In the year to August, trading profit at WH Smith’s high street stores dipped to £60m from £62m © Reuters

Shares in WH Smith lost more than a tenth of their value on Thursday after the group revealed hefty restructuring costs associated with shop closures and a reorganisation of its business, following another year of weak performance at its high street stores.

The retailer has boosted its dividend payout and will buy back £50m of its own shares, thanks to strong trading at its airports and train station outlets, which now provide two-thirds of its profits.

But WH Smith, which traces its roots back to a London street kiosk opened in 1792, said on Thursday that it would close roughly six high street stores. Additionally, the group said, it would “wind down” its WH Smith Local convenience outlets, a division chief executive Steve Clarke launched in 2013 in an attempt to bolster its struggling high street business.

“We are very committed to the high street,” Mr Clarke said, adding that the existing 80 WH Smith Local stores would remain operational, but that the group would not launch any more. The group will also close Cardmarket, its standalone brand that sells budget greetings cards, once the leases on the 24 existing stores expire.

WH Smith spent £9m on reorganisation projects in its past financial year, it said, adding that it would spend a further £5m in the year to September 2019.

By mid-morning in London, the group’s shares had fallen 14 per cent to £17.50, putting them on course for their sharpest decline since 2000. This came amid a sharp sell-off of equities across global markets, although by the same time on Thursday the FTSE 350 general retailers index had fallen by only 3 per cent.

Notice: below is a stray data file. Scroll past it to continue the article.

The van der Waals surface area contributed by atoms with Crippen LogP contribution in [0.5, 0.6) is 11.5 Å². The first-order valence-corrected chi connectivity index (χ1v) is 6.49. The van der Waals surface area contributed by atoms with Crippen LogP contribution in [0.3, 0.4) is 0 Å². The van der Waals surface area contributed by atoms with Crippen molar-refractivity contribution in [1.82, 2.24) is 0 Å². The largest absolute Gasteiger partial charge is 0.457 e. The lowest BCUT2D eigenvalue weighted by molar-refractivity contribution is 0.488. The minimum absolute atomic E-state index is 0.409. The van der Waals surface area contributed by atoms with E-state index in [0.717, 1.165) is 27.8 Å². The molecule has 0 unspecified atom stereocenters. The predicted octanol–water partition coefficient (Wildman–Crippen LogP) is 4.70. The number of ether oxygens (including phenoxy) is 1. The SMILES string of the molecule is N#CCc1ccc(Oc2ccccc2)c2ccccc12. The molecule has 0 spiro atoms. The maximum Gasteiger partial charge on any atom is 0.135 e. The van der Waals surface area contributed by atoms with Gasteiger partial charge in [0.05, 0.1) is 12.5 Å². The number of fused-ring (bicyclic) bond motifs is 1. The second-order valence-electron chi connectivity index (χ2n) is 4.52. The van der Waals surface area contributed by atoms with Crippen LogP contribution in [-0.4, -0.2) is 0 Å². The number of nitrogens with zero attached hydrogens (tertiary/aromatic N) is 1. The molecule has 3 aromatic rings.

On Thursday, WH Smith published results for the year to August 31 that showed trading profit at its high street stores dipped to £60m from £62m last year. Like-for-like revenues also fell 3 per cent.

Boosted by an increase in visits to Britain prompted by the weak pound, trading profits at WH Smith’s travel division rose 7 per cent to £103m in the year. Like-for-like sales at the unit increased 3 per cent compared with 2017. At its airport outlets, the largest part of its travel business by sales, like-for-like revenues rose 7 per cent.

Group pre-tax profits declined to £134m from £140m the year before, with the group attributing the fall to restructuring costs.

WH Smith raised its final dividend 13 per cent to 38.1p a share. The total payout will be 54.1p, a 12 per cent increase on the previous year. Mr Clarke attributed the share buyback to “cash generation and our confidence in the future prospects of the group”.

Richard Chamberlain, an analyst at RBC Capital Markets, said that WH Smith’s share price fall was part of a bout of risk aversion in global markets that had led to “a big sell-off” of stocks valued at relatively high multiples of their earnings. This week, that trend has also hit the shares of premium soft-drink maker Fevertree and fantasy figurines retailer Games Workshop.

WH Smith’s shares traded as high as 19 times forecast earnings per share in late August. The price-to-earnings ratio has now dropped to 16 times.

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